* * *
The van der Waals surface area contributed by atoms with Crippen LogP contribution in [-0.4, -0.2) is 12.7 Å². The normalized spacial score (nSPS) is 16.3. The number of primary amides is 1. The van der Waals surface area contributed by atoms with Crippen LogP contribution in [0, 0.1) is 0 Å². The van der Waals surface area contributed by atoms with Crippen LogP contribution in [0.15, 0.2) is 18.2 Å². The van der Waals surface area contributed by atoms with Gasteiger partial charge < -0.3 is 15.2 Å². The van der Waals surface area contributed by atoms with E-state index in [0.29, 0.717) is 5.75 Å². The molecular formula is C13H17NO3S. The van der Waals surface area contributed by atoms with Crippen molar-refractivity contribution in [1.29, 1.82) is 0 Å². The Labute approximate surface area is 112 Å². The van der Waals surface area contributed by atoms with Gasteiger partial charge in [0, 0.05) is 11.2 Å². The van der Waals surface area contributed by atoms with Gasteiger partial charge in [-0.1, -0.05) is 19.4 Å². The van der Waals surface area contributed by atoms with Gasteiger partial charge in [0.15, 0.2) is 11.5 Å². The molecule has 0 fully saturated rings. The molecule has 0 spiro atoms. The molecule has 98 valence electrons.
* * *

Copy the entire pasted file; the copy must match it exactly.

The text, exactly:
The van der Waals surface area contributed by atoms with Crippen LogP contribution in [-0.4, -0.2) is 12.7 Å². The normalized spacial score (nSPS) is 16.3. The number of primary amides is 1. The van der Waals surface area contributed by atoms with Crippen LogP contribution in [0, 0.1) is 0 Å². The van der Waals surface area contributed by atoms with Crippen LogP contribution in [0.15, 0.2) is 18.2 Å². The van der Waals surface area contributed by atoms with Gasteiger partial charge < -0.3 is 15.2 Å². The van der Waals surface area contributed by atoms with E-state index in [0.29, 0.717) is 5.75 Å². The molecular formula is C13H17NO3S. The van der Waals surface area contributed by atoms with Crippen molar-refractivity contribution in [1.29, 1.82) is 0 Å². The Labute approximate surface area is 112 Å². The van der Waals surface area contributed by atoms with Gasteiger partial charge in [0, 0.05) is 11.2 Å². The van der Waals surface area contributed by atoms with Gasteiger partial charge in [-0.1, -0.05) is 19.4 Å². The van der Waals surface area contributed by atoms with Gasteiger partial charge in [0.15, 0.2) is 11.5 Å². The molecule has 0 fully saturated rings. The molecule has 0 spiro atoms. The molecule has 98 valence electrons.